Ahhhhhhhhhhh, yes, I remember why I prefer to be a lurker. One innocent question can stir up such a lively discussion . Heck, we even get conflictingMessage 1 of 12 , Jan 30, 2004View SourceAhhhhhhhhhhh, yes, I remember why I prefer to be a lurker. One innocent
question can stir up such a lively discussion <smiling>. Heck, we even get
conflicting "professional opinion". Some day indeed!
Thanks for all of the responses. I appreciate all the suggestions to use
alternate presentation techniques, "add pizzazz", and personalize the
presentation. I should have provided some background -- I have been to TDC
(actually the old TtT), have done patrol level and troop level
presentations in the old BSLWB and the new WB21C courses, and have used
most of these techniques at some point. When training at Philmont's Zastrow
Camp, we used PaperPoint for presentations. (For some reason, participants
at a Philmont Wood Badge course don't expect electronic presentations <big
grin>. But, those days are long gone - Zastrow is now a program camp for
By it's very nature, this group represents Scouting's training elite --
they are experienced, motivated, devoted, and passionate about providing
the best training experience they can. A very good thing indeed. However,
there are many, many folks on training teams who never see anything but
"the way we always do it in our district".
So, I was interested in how many groups have jumped into the 21st Century
and now use PPT for their presentations. It's clear some have, and some
haven't. To paraphrase Tip O'Neil: "All Scouting and Scouter Training is
local", eg, most only know what's done in their district. That's one of the
great things about discussion groups - it lets us share experiences across
wide geographic boundaries. Through our exchanges, we all learn a little
more about how things are done in other places.
My point was simply this - when you buy the official BSA syllabus, it comes
with a CD with PPT presentations for each of the NLE & LST sessions. In
addition, the LST video provides standard content for that part of the
session. Theoretically the trainer follows the syllabus, so the only
variation is local info and presentation technique. I was simply curious
how many trainers have followed BSA's lead with the PPT presentations.
As we say around here - just my 0.02 worth, and YMMV.
There s a reason that Trainers are supposed to have taken the NEW Trainer Development Conference (only slightly changed from the old TTT). It exposes them toMessage 2 of 12 , Feb 1, 2004View SourceThere's a reason that Trainers are supposed to have taken the NEW Trainer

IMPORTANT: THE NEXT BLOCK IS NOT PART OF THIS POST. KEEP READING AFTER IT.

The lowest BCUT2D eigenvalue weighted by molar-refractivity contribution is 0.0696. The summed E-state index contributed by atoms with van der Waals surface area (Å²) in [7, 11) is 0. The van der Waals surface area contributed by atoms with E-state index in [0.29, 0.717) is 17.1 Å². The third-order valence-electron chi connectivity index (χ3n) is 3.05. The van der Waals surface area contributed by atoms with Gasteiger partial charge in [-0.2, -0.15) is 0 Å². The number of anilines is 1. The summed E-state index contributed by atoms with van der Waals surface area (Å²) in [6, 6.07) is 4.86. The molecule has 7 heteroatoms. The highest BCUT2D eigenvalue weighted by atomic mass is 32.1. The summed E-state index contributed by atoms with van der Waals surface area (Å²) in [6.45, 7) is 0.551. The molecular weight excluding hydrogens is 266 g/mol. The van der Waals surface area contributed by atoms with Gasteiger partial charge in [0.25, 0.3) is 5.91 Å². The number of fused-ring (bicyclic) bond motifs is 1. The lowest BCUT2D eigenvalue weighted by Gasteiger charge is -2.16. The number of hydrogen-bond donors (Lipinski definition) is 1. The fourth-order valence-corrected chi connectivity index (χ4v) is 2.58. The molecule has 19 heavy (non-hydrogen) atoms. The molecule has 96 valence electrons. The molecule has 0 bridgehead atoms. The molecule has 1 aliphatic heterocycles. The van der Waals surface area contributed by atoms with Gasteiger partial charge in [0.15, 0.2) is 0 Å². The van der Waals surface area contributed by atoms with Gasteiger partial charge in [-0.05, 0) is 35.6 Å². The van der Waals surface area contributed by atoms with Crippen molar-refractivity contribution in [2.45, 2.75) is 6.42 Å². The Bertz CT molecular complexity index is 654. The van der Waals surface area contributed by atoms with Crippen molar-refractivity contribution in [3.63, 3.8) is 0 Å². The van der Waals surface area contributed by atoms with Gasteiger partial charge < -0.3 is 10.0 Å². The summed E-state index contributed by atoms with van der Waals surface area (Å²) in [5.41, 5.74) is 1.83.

Development Conference (only slightly changed from the old TTT). It exposes them
to lots of ways to teach... and points out that leaners learn from different
For those who think rigidly, the syllabus tells you what the content is. How
that content is delivered is up to the trainer. Ellie Morrison, chair of the
Southern Region Wood Badge Committee, likens the content to a carton of eggs.
Deliver the eggs. Even if you scramble them, or cook them sunny side up,
they still get an egg.
People were surprised when the committee did a sample presentation that
included a role play that was not in the sylllabus. It made it more interesting!
The syllabi are designed to give you what to say. And, probably less so with
NLE and some LST, there is usally enough time to add some pizzaz.
One other thing to think about. Most of us doing training these days are old
Baby Boomers or older. The younger people we are training are of a different
generation. They want the info, don't want to spend loads of time on it, and
they think and expect technical.
We need to be fishing with bait they like to eat, not what we like to eat, as
old B-P once told Scoutmasters. And, ask yourself, how many of you want to
sit through six hours of Power Point presentations. I've done it, no thanks. If
you think of your learners, you won't either.
There's also ways to use PPT and still have pizzazz. It is a tool. Not the
Dave Loomis also said:
" That's a bit odd because when we were at Philmont the national Boy
Scout Training Chair, John Alline, told us that initially they had no
intent to use PowerPoint in any of these courses, but they got so many
PP presentations that they decided to go through them, taking the best
from each presentation and provide the newly mastered presentation to
all of us to use if and as we so desired."
My experience with John, with whom I have worked closely on several projects
and who is now with Jamboree Division and no longer with BS Training, is
exactly the same.
Vice chair for program, Istrouma Area Council (former Training Chair, the
best job of all)
Southern Region Wood Badge Committee, Area 1 co-coordinator
Member, National Junior Leader Training Task Force
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